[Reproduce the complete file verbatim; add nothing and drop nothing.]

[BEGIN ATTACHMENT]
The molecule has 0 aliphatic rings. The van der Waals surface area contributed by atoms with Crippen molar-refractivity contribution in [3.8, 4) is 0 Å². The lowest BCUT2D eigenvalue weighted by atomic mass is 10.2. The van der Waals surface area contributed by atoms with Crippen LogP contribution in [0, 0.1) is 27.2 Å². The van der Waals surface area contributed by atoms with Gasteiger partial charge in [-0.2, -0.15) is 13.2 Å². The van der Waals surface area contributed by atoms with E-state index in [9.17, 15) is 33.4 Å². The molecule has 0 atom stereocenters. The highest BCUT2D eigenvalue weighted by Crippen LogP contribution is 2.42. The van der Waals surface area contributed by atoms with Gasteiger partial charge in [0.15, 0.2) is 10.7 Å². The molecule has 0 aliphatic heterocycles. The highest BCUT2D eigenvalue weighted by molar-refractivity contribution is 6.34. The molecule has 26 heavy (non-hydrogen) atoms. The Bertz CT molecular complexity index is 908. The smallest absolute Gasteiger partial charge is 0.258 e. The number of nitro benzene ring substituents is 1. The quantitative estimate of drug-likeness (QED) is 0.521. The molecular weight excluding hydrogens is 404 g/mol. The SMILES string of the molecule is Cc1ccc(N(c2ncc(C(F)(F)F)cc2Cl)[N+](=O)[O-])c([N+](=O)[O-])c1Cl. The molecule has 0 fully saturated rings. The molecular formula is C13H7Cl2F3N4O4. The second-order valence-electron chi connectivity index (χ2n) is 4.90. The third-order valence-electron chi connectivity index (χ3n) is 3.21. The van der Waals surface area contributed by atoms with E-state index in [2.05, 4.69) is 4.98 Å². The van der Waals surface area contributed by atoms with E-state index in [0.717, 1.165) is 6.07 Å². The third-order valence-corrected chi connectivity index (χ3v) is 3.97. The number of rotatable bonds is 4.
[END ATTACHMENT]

The molecule has 0 aliphatic rings. The van der Waals surface area contributed by atoms with Crippen molar-refractivity contribution in [3.8, 4) is 0 Å². The lowest BCUT2D eigenvalue weighted by atomic mass is 10.2. The van der Waals surface area contributed by atoms with Crippen LogP contribution in [0, 0.1) is 27.2 Å². The van der Waals surface area contributed by atoms with Gasteiger partial charge in [-0.2, -0.15) is 13.2 Å². The van der Waals surface area contributed by atoms with E-state index in [9.17, 15) is 33.4 Å². The molecule has 0 atom stereocenters. The highest BCUT2D eigenvalue weighted by Crippen LogP contribution is 2.42. The van der Waals surface area contributed by atoms with Gasteiger partial charge in [0.15, 0.2) is 10.7 Å². The molecule has 0 aliphatic heterocycles. The highest BCUT2D eigenvalue weighted by molar-refractivity contribution is 6.34. The molecule has 26 heavy (non-hydrogen) atoms. The Bertz CT molecular complexity index is 908. The smallest absolute Gasteiger partial charge is 0.258 e. The number of nitro benzene ring substituents is 1. The quantitative estimate of drug-likeness (QED) is 0.521. The molecular weight excluding hydrogens is 404 g/mol. The SMILES string of the molecule is Cc1ccc(N(c2ncc(C(F)(F)F)cc2Cl)[N+](=O)[O-])c([N+](=O)[O-])c1Cl. The molecule has 0 fully saturated rings. The molecular formula is C13H7Cl2F3N4O4. The second-order valence-electron chi connectivity index (χ2n) is 4.90. The third-order valence-electron chi connectivity index (χ3n) is 3.21. The van der Waals surface area contributed by atoms with E-state index in [2.05, 4.69) is 4.98 Å². The van der Waals surface area contributed by atoms with E-state index in [0.717, 1.165) is 6.07 Å². The third-order valence-corrected chi connectivity index (χ3v) is 3.97. The number of rotatable bonds is 4.